The contribution of the thesis is presented in three parts. In the first part, we propose a synchronization protocol, called SIRAP, to facilitate sharing of logical resources in a hierarchical scheduling framework. In addition, we extend an existing synchronization protocol, called HSRP, such that each subsystem can be developed independently. The performance of the proposed protocols is evaluated by extensive simulations. In the second part, we present an efficient schedulability analysis that exploits the lower scheduling overhead introduced by each of the proposed protocols. Finally, in the third part, we propose new methods and algorithms that find the optimal system parameters (e.g., optimal resource ceiling), that minimize the amount of CPU resources required to ensure schedulability, when using the proposed synchronization protocols in a hierarchical scheduling framework.

The motivation of this work comes from an emerging industrial trend in embedded software systems development to integrate multiple applications (subsystems) on a small number of processors. The purpose of this integration is to reduce the hardware related costs as well as the communication complexity between processors. In this setting a large number of industrial applications face the problem of preserving their real-time properties after their integration onto a single processor. In addition, temporal isolation between the applications during runtime may be required to prevent failure propagation between different applications.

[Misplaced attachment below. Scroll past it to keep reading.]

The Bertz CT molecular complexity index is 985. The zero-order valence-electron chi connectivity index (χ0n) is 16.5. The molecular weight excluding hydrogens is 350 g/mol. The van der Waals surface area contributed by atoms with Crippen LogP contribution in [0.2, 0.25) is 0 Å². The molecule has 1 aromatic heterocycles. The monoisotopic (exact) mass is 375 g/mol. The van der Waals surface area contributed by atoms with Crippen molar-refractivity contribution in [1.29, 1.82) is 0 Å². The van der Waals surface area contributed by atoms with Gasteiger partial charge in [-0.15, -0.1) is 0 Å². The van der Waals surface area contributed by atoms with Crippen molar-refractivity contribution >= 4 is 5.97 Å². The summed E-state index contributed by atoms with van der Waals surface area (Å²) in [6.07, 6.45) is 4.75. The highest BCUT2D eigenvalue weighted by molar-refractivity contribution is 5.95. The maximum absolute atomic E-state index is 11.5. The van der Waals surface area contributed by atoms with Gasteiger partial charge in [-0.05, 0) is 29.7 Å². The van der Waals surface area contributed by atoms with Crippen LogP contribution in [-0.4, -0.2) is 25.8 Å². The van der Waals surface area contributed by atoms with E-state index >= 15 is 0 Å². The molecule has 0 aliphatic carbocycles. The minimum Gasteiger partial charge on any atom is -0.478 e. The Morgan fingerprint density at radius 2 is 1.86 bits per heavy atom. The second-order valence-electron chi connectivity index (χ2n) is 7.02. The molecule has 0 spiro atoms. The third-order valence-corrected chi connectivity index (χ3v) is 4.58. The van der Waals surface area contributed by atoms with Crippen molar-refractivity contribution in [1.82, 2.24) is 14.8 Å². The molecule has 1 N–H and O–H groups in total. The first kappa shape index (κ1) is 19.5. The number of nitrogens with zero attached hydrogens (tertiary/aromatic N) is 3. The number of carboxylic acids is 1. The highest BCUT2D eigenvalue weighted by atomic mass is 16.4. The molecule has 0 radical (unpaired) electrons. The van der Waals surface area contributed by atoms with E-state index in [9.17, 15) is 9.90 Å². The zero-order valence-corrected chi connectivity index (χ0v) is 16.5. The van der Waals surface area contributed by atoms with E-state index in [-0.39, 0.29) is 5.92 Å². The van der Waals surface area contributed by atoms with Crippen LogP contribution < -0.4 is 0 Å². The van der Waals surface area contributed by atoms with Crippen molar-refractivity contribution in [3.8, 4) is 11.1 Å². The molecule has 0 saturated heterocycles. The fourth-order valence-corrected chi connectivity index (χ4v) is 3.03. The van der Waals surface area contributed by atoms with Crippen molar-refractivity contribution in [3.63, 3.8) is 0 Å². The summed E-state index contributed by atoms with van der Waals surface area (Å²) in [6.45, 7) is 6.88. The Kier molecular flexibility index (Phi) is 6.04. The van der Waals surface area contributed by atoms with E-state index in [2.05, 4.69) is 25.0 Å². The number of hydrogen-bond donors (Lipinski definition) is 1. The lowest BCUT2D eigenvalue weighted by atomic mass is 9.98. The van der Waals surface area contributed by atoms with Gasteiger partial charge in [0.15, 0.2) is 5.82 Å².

Specifically, we propose a hierarchical scheduling framework that allows for a simplified integration of subsystems. The framework preserves the essential temporal characteristics of the subsystems, both when running in isolation as well as when they are integrated with other subsystems. In this thesis, we assume a model where a system consists of a number of subsystems. The subsystems can interact with each other using shared logical resources. The framework ensures that the individual subsystem respects its allocated share of the processor. The difficulty lies in allowing two or more subsystems to share logical resources, which introduces an additional complexity in the schedulability analysis and also increases the system load.

Place, publisher, year, edition, pages
Västerås: Mälardalen University, 2010
Series
Mälardalen University Press Dissertations, ISSN 1651-4238 ; 91
Research subject
Computer Science
Identifiers
urn:nbn:se:mdh:diva-10447 (URN)978-91-86135-95-9 (ISBN)
Public defence
2010-11-22, Delta, Mälardalens högskola, Västerås, 10:00 (English)
Opponent
Supervisors
Available from: 2010-10-29 Created: 2010-10-18 Last updated: 2014-05-26Bibliographically approved

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Behnam, MorisNolte, ThomasSjödin, Mikael